Everybody seems to want abs and better core strength, but crunches simply don’t do what people are wanting them to do. It’s time to stop wasting time on them. Here’s why, as well as some good core strengthening alternatives:

  1. There is no such thing as localized fat burning, so doing core exercises will not burn fat on your stomach. “But if I have a more muscular core, won’t it look better anyway?” Yes, but:

  2. There’s not enough resistance in a crunch to build any muscle. Anything you can do more than 20 or 30 reps of is going to build you little to no muscle. You’re just developing endurance in the currently existing muscle at that point. The point of added muscle is to give your skeleton greater structural integrity under load. If there’s no load, there’s no need for more muscle. “But if I do crunches I’ll burn calories, which will help me burn fat, right?” Yes, but

  3. Crunches burn very few calories. Crunches have a short range of motion and recruit relatively little muscle tissue, meaning the calories you burn are going to be nominal. For the purpose of burning calories, you would be much better off doing squats, deadlifts, push ups, pull-ups, running… or pretty much anything else. “But I heard that core endurance is good for athletic performance?” Yes, but

  4. You’re training your core wrong. Your core is primarily meant to stabilize your spine and provide a strong foundation from which the rest of your body can generate force. It is not supposed to generate much force itself. This is why the strongest lifts ever done and the greatest force production achieved by humans has been accomplished with the hips and with a stiff, stable core. For example, suppose you try to press a heavy weight overhead but your back buckles and and hyper-extends. You will not be able to press as much weight and will be at risk of injury. If a huge construction crane, capable of lifting thousands of pounds, is mounted on a giant pile of spaghetti, it’s not going to be able generate any force. It’s just going to fall over. Proximal stability enhances distal force.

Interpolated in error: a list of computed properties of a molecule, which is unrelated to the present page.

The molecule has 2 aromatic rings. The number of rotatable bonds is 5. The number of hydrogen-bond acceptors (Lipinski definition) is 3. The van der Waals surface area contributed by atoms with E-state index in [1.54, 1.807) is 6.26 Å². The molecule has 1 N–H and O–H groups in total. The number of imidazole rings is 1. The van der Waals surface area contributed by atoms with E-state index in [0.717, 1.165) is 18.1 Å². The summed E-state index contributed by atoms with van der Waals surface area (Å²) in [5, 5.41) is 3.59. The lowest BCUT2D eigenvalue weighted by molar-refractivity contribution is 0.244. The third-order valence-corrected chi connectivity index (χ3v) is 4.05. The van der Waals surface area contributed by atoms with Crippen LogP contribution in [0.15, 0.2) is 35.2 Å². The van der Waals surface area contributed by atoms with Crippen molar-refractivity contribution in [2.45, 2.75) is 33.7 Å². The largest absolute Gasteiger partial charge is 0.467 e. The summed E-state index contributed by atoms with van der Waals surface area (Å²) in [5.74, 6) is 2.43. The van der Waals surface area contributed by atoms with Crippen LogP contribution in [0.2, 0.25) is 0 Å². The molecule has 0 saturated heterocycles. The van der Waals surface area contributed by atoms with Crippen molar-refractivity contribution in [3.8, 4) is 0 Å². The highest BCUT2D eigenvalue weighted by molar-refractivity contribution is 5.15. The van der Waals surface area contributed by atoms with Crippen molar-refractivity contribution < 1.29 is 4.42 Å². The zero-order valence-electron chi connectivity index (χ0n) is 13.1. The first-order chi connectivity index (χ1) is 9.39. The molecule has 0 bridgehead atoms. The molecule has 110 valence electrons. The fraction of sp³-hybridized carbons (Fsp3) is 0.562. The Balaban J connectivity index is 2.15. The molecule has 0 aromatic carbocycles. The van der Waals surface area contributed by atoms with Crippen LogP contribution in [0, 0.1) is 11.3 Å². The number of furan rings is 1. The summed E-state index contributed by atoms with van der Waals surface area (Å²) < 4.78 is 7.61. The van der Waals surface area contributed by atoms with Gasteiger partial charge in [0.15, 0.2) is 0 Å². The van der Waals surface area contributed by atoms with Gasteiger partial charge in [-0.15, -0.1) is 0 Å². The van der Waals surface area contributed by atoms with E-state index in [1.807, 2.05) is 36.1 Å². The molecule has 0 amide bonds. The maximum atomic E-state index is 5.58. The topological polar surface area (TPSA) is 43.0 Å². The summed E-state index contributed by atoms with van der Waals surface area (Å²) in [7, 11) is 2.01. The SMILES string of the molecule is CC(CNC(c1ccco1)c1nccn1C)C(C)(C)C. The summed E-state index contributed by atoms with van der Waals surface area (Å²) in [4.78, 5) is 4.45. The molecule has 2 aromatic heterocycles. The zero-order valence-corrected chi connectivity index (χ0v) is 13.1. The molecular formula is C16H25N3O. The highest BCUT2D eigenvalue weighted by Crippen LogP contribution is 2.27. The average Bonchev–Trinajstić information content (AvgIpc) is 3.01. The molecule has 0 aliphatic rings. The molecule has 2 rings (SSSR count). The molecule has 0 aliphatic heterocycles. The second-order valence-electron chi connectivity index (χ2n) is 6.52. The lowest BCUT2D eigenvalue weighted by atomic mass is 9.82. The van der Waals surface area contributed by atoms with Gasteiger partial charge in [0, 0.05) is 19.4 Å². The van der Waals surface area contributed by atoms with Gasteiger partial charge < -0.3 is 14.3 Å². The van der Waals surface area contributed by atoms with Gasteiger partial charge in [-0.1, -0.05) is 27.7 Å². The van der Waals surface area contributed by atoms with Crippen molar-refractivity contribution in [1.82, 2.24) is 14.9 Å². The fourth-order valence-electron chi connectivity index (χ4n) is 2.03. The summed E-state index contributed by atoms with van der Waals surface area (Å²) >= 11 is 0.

So what should you do instead? Your core exercises should primarily consist of exercises like planks, side planks, properly executed anti-rotational exercises like the oblique twist, bird dogs or variations of these exercises. Exercises like pushups, single arm farmers carries and dumbbell rows (stiff torso) also require a fair amount of core stabilization. Core exercises should be set up to resist force, not create it.

Now go forth and plank.

Bonus note: Priming your core with exercises like the plank has been shown to increase core stability immediately for up to two hours after doing them. Sprinters who primed their core prior to sprinting were able to sprint faster than they could without core priming. Add sub-maximal core activation into your warm-up prior to compound movements and see if you feel a difference.